On the winery’s patio, we had a marvelous time creating our own blend, settling on a mix of Malbec, Cabernet Franc and Syrah.
It would have been easy to spend our entire stay lounging on our patio or beside the swimming pool, but I was glad we had scheduled a private tour of the property’s on-site winery with talented sommelier Martin Krawczyk. He explained how the facility produces up to 300 different wines a year for the 150 people who own vineyard acreage on the property — an astonishing organizational achievement. On the winery’s patio, we had a marvelous time creating our own blend, settling on a mix of Malbec, Cabernet Franc and Syrah. I expressed interest in trying some of the more unusual local wines, and for that evening’s pre-dinner tasting at the bar, Krawczyk assembled a unique assortment including a rich Rhône-style blend and a rare Ancellotta varietal. The following day, a horseback ride through the vineyards proved both relaxing and illuminating. We passed through a construction site destined to become a winemakers’ village, home to several upscale tasting rooms and wineries. Somewhat distressingly, resort staff referred to the project as “The Disneyland of Wine.”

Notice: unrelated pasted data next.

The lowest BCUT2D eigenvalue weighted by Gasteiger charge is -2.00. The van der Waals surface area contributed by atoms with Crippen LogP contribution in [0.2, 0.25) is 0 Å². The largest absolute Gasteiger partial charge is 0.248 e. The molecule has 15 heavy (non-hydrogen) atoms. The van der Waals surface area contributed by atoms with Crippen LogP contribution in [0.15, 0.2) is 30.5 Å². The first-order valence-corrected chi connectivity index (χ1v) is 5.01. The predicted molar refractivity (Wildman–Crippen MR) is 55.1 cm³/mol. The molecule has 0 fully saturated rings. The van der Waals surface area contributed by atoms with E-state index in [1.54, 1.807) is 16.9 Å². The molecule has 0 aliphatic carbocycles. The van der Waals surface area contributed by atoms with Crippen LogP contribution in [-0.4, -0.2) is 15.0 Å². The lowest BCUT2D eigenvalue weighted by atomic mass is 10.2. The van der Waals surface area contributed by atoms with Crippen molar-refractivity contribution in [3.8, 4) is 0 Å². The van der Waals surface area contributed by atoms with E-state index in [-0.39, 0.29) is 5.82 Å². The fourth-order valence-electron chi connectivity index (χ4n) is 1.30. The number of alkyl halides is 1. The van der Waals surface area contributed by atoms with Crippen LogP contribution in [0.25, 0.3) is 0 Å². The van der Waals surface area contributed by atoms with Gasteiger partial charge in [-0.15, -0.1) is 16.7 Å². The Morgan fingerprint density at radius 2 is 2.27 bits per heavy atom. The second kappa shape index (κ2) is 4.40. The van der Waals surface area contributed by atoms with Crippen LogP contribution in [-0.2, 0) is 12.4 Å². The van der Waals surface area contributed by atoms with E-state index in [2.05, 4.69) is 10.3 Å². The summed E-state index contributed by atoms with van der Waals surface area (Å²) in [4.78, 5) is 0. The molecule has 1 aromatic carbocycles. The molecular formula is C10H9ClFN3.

A spa is also under construction and is scheduled to be finished by the end of the year. In the meantime, a converted guest villa offers a limited range of treatments. The resort’s other main amenities include a striking gym in its own building perched above the vineyards, and the restaurant Siete Fuegos, led by Argentine celebrity chef Francis Mallmann. Its name refers to the seven types of grilling employed to create dishes such as charred green beans with hazelnuts and fresh cheese curds, and slow-grilled pork with homemade chorizo, salt-crusted beets and chips made from aromatic local sweet potatoes. The service could be grindingly slow at both dinner and breakfast. Otherwise, we had an exceedingly pleasant stay, and I hope to return after the completion of the spa and the wine village.
AT A GLANCE
LIKE: The immense villas; the vineyard/mountain views; the engaging staff; the beautiful pool.
DISLIKE: The slow restaurant service; the immature gardens.